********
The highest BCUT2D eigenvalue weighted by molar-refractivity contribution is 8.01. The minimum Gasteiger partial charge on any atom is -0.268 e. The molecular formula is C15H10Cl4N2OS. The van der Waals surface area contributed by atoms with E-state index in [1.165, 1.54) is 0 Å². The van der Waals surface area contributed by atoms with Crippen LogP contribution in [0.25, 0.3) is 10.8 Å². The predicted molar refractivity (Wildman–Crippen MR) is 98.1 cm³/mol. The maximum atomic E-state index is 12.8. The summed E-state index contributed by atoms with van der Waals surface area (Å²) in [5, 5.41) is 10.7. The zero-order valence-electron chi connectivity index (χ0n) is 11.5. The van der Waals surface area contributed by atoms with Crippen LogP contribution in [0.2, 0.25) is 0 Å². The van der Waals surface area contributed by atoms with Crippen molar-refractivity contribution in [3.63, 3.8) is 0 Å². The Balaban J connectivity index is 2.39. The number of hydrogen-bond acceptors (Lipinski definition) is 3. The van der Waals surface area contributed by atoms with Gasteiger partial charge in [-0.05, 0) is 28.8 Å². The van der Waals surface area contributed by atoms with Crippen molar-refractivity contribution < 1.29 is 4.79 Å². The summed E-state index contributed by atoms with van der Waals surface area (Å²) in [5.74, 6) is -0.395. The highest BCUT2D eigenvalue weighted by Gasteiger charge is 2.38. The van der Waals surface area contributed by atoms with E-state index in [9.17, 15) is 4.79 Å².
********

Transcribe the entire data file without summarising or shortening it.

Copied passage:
The highest BCUT2D eigenvalue weighted by molar-refractivity contribution is 8.01. The minimum Gasteiger partial charge on any atom is -0.268 e. The molecular formula is C15H10Cl4N2OS. The van der Waals surface area contributed by atoms with E-state index in [1.165, 1.54) is 0 Å². The van der Waals surface area contributed by atoms with Crippen LogP contribution in [0.25, 0.3) is 10.8 Å². The predicted molar refractivity (Wildman–Crippen MR) is 98.1 cm³/mol. The maximum atomic E-state index is 12.8. The summed E-state index contributed by atoms with van der Waals surface area (Å²) in [5, 5.41) is 10.7. The zero-order valence-electron chi connectivity index (χ0n) is 11.5. The van der Waals surface area contributed by atoms with Crippen LogP contribution in [0.2, 0.25) is 0 Å². The van der Waals surface area contributed by atoms with Crippen molar-refractivity contribution in [3.63, 3.8) is 0 Å². The Balaban J connectivity index is 2.39. The number of hydrogen-bond acceptors (Lipinski definition) is 3. The van der Waals surface area contributed by atoms with Gasteiger partial charge in [-0.05, 0) is 28.8 Å². The van der Waals surface area contributed by atoms with Crippen molar-refractivity contribution < 1.29 is 4.79 Å². The summed E-state index contributed by atoms with van der Waals surface area (Å²) in [5.74, 6) is -0.395. The highest BCUT2D eigenvalue weighted by Gasteiger charge is 2.38. The van der Waals surface area contributed by atoms with E-state index in [9.17, 15) is 4.79 Å².